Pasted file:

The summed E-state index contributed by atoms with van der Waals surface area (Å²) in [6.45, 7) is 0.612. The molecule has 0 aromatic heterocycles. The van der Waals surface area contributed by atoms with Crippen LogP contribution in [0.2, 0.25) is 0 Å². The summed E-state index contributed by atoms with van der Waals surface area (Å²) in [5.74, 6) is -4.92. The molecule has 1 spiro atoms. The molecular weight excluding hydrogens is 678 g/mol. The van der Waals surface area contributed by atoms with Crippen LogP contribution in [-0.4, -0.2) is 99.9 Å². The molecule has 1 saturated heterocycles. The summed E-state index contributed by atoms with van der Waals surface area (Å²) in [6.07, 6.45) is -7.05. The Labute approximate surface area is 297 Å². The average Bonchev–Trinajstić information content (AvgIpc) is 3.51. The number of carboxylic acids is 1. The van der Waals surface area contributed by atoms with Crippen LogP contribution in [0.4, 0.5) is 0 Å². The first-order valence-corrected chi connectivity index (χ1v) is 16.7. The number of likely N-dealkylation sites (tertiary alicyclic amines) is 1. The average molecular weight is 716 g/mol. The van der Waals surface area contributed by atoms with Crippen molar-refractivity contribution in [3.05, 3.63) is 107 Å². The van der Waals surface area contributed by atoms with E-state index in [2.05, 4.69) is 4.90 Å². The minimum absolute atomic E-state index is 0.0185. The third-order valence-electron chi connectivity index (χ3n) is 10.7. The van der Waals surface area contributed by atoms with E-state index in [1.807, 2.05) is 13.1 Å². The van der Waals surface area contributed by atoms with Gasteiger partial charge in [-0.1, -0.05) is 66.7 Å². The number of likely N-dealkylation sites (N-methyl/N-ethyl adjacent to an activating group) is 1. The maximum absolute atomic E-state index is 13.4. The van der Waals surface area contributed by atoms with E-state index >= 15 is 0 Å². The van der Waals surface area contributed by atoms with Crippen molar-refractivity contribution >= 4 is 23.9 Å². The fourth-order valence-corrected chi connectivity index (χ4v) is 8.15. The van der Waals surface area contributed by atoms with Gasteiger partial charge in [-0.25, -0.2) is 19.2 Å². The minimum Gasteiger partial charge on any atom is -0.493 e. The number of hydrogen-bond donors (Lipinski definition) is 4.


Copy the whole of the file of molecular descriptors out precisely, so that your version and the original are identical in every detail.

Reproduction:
The summed E-state index contributed by atoms with van der Waals surface area (Å²) in [6.45, 7) is 0.612. The molecule has 0 aromatic heterocycles. The van der Waals surface area contributed by atoms with Crippen LogP contribution in [0.2, 0.25) is 0 Å². The summed E-state index contributed by atoms with van der Waals surface area (Å²) in [5.74, 6) is -4.92. The molecule has 1 spiro atoms. The molecular weight excluding hydrogens is 678 g/mol. The van der Waals surface area contributed by atoms with Crippen LogP contribution in [-0.4, -0.2) is 99.9 Å². The molecule has 1 saturated heterocycles. The summed E-state index contributed by atoms with van der Waals surface area (Å²) in [6.07, 6.45) is -7.05. The Labute approximate surface area is 297 Å². The average Bonchev–Trinajstić information content (AvgIpc) is 3.51. The number of carboxylic acids is 1. The van der Waals surface area contributed by atoms with Crippen LogP contribution in [0.4, 0.5) is 0 Å². The first-order valence-corrected chi connectivity index (χ1v) is 16.7. The number of likely N-dealkylation sites (tertiary alicyclic amines) is 1. The average molecular weight is 716 g/mol. The van der Waals surface area contributed by atoms with Crippen molar-refractivity contribution in [3.05, 3.63) is 107 Å². The van der Waals surface area contributed by atoms with E-state index in [2.05, 4.69) is 4.90 Å². The minimum absolute atomic E-state index is 0.0185. The third-order valence-electron chi connectivity index (χ3n) is 10.7. The van der Waals surface area contributed by atoms with E-state index in [1.807, 2.05) is 13.1 Å². The van der Waals surface area contributed by atoms with Gasteiger partial charge in [-0.1, -0.05) is 66.7 Å². The number of likely N-dealkylation sites (N-methyl/N-ethyl adjacent to an activating group) is 1. The maximum absolute atomic E-state index is 13.4. The van der Waals surface area contributed by atoms with E-state index >= 15 is 0 Å². The van der Waals surface area contributed by atoms with Crippen molar-refractivity contribution >= 4 is 23.9 Å². The fourth-order valence-corrected chi connectivity index (χ4v) is 8.15. The van der Waals surface area contributed by atoms with Gasteiger partial charge in [-0.25, -0.2) is 19.2 Å². The minimum Gasteiger partial charge on any atom is -0.493 e. The number of hydrogen-bond donors (Lipinski definition) is 4.